What to watch: Oilseed markets will be watching imports into the EU from Australia with interest over the coming months
UK wheat prices have fallen sharply this week
But even steeper falls have been seen across the channel in France as the market comes under pressure
World wheat markets started weakened led lower by the US CBOT wheat futures with the US failing to secure sufficient trade to help them meet export targets
May 19 LIFFE wheat futures closed on Wednesday February 20 at £164.35/ tonne, a drop of £8.15/t on the week.
UK wheat futures fell sharply over the last week, weighed by even steeper declines across the Channel. As such, the price spread between UK and French wheat futures has narrowed sharply.
The French wheat market is under significant pressure as questions are asked about her remaining [large] exports for the season and her hitherto lack of competitiveness into N. Africa.
The losses pushed prices through a significant support line that has held for many months. Meanwhile, UK cash basis levels remain very strong, suggesting ongoing demand from end-users in our domestic market.
New crop UK wheat futures have not been pressured to the same extent, albeit nurturing £4/t losses last week.
With so much uncertainty over the Brexit outcome and what the implications will be to tariffs and the value of the pound, there are many nervous players in the market. In the bigger picture, the UK 2019/20 wheat fundamentals appear relatively benign, with total supplies seen at similar levels to total demand.
This, in contrast to the current season, where imports are likely to be three times the volume of exports.
Despite the steep wheat price decline of late, animal feed compounders are expected to look more favourably at barley inclusion rates in the coming weeks, since the spread with feed wheat has widened considerably.
Global pressures dragged European wheat down to a seven-month low on Wednesday, when the market traded at just €4/t above the yearly low set in February 2018.
The weakness comes despite a big vessel line-up in France and recent trades to Algeria and Egypt, both of which secured mostly French wheat.
The market has been pulling demand away from Russia, although this is still yet to show to any great extent in the EU export figures, which are reported down 20 per cent year-on-year.
The fall in exports from Russia is due to escalating domestic prices, which have seen Russian wheat switch from being the cheapest to one of the most expensive sources in the world.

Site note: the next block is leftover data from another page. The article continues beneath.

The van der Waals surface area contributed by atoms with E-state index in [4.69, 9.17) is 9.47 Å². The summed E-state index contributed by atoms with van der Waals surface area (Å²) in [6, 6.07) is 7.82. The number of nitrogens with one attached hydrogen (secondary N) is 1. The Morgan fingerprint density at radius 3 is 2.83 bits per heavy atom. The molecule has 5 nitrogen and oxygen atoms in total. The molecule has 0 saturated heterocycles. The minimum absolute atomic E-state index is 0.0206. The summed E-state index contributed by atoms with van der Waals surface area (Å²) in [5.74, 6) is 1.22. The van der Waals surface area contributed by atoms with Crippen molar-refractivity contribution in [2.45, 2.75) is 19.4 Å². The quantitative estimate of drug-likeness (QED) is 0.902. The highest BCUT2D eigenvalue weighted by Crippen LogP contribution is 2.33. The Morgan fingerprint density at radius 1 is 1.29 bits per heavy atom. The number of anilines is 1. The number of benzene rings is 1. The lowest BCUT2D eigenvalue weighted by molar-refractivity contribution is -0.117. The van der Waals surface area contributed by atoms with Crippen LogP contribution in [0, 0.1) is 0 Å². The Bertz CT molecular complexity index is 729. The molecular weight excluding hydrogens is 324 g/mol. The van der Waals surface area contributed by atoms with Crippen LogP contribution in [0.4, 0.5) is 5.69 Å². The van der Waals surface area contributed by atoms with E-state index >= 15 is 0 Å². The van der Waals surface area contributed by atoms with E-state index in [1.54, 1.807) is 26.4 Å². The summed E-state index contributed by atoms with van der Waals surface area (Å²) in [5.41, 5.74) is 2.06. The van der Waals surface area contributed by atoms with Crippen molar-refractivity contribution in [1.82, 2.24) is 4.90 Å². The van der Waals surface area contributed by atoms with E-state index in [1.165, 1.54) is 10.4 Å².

The likelihood that carryout stocks will be greater than anticipated is adding to the current pressure on values. With favourable weather increasing the prospects for a rebound in both EU and Russian production, harvest supplies again could be burdensome.
Today sees another Egyptian tender and pundits predict that France could take the majority share of any purchase.
World wheat markets started notably weaker this week, led lower by the US CBOT wheat futures that dropped to a 13-month low yesterday.
The US is failing to secure sufficient trade to help them meet export targets and they need to be more competitive. This was highlighted by recent tenders where both Syria and Bangladesh opted for Black Sea wheat buying 200,000 tonnes and 50,000t respectively.
French wheat futures followed and fell to prices not seen since July despite an improvement in the EU export pace. Markets are also noting upbeat estimates for 2019 wheat production.
One optimistic analysis saw Russia potentially reaching 80mt which would be their second ever largest wheat crop.
However, recounting last season’s experience of prolonged dry hot spring weather there can be a big difference between expectation and reality.
The unusual current dry spell is extensive across Europe and North Africa and is of some concern. Temperatures will be notably higher than average which has been indicated by those in Spain where it is expected to reach 25°C this week.
Global Oilseed markets continue with the great uncertainty around trade talks.
With the US export and trade data playing catch up on Friday, matched with the threat that there may be some announcement around China/US trade negotiations before the 1st March deadline, it leaves markets largely in a void.
Ultimately the supply and demand of products in individual countries will be important for domestic farmers. Prices of OSR in the UK have eroded most of any forward price carry are now almost flat between spot and new crop.
This alone could discourage farmers from selling anymore on the nearby, especially with prices well off-season highs.
The interesting thing to watch in the coming months will be the imports into the EU from Australia. Even with the reported smaller 18-19 crop of 2.241mt versus 3.668mt in 17-18 Australia will still have tonnage to export and ships are already heading to the EU.
This may just be enough to keep a lid on prices when matched with the strong soybean import number and various issues being experienced with Canadian canola in some destination countries.
New crop EU OSR area and crop prospects remain uncertain but so does the demand side which may just put the focus firmly back to soybean planting and crop prospects to lead any fundamental market price move.
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